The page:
Attitudes Towards Cancer in Indigenous Communities & Examining Uptake of Screening Services: The ACCESS Project

Regions: Inuvialuit Settlement Region, Gwich'in Settlement Area, Sahtu Settlement Area

Tags: health promotion, cancer

Principal Investigator: Sharma, Sangita (8)
Licence Number: 15539
Organization: Aboriginal and Global Health Research Group, University of Alberta
Licenced Year(s): 2016 2015 2014
Issued: Sep 08, 2014
Project Team: Fariba Kolahdooz (Senior Research Associate/ Co-Lead, Department of Medicine, University of Alberta), Mohammadreza Pakseresht (Senior Research Associate/ Co-Lead, Department of Medicine, University of Alberta), Carolyn Gotay (Professor, Director of Cancer Prevention Centre/ Co-Lead, School of Population and Public Health, University of British Columbia), Loic Le Marchand (Professor/ Consultant, Cancer Epidemiology Program, Hawaii Cancer Centre), Debbie DeLancey (Deputy Minister/ End User, Department of Health, NWT), Andre Corriveau (Public Health Officer/ End User, Department of Health, NWT), Tara-Leigh McHugh (Assistant Professor/ Qualitative Researcher, Physical Education & Recreation Faculty, University of Alberta), Se Lim (Research Assistant, Department of Medicine, University of Alberta), Kyoung June (David) Yi (Research Assistant, Department of Medicine, University of Alberta), Jane De Pauw (Program Manager, Department of Medicine, University of Alberta)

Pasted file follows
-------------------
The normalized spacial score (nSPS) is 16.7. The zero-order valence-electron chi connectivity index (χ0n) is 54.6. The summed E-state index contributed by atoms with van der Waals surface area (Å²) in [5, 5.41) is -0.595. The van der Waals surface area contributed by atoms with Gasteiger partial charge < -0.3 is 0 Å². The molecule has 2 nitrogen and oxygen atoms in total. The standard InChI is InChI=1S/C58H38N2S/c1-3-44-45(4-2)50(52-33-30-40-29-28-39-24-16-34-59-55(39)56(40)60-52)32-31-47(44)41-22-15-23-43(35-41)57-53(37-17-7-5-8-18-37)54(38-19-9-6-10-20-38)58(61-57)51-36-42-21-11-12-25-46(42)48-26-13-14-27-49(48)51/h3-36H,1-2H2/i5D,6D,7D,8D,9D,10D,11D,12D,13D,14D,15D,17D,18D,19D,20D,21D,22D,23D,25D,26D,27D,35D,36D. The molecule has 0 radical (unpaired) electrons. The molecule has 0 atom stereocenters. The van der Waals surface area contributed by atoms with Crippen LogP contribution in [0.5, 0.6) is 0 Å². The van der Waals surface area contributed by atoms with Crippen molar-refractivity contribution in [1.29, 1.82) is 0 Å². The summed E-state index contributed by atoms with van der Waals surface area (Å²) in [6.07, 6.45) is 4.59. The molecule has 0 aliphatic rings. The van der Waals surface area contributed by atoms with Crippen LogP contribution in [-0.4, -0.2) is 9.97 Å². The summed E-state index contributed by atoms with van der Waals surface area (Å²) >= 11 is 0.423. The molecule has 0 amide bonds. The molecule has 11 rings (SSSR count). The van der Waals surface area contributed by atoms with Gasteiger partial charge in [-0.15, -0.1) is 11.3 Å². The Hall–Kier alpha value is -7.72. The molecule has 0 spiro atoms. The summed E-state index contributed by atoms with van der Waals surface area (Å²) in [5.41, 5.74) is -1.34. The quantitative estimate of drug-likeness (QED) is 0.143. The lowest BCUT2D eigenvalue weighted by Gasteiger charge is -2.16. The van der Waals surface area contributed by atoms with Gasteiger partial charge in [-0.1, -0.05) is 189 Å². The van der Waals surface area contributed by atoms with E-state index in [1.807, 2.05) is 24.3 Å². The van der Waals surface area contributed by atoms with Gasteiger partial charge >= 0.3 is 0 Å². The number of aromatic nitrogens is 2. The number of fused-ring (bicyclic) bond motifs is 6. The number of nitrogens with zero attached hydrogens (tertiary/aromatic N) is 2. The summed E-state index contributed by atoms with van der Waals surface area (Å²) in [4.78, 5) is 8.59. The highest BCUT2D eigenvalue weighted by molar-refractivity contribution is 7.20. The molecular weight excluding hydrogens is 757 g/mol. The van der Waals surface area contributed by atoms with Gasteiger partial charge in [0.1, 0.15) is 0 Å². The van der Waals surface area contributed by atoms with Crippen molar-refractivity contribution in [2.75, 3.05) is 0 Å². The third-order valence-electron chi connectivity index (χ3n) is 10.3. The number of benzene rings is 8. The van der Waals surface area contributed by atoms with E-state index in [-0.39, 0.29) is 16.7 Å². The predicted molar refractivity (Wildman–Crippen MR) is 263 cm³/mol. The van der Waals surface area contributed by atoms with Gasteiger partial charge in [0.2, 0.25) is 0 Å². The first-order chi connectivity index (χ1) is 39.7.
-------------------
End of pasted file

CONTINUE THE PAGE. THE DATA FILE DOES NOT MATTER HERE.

Objective(s): To talk to men and women in Inuvik and Fort Good Hope about peoples' knowledge, attitude and behaviors towards cancer screening and utilization of available services for three cancers (colorectal, breast and cervical).

Project Description: Cancer is the leading cause of death in the Northwest Territories (NT). Cancer screening is a test to detect cancer at earlier stages, and can increase successful treatment. Screening can also increase survival rates and prevent up to 35% of premature deaths due to cancer. Three screening programs have been established in Canada for early detection of breast, colorectal, and cervical cancers. However, utilization of cancer screening services is low in the NT.

The team will talk to men and women in Inuvik and Fort Good Hope about peoples' knowledge, attitude and behaviors towards cancer screening and utilization of available services for three cancers (colorectal, breast and cervical).

1) People could share what cancer means to them and what they think causes cancer.
2) People could share their experiences (positive and negative) with cancer in their family and community
3) Communities' opinion on the best way to prevent and/or treat cancer.
4) Communities' thoughts and attitudes to access and use of health services including cancer screening
5) Communities' suggestions for how clinics can better serve the community so the experience is more comfortable for the members.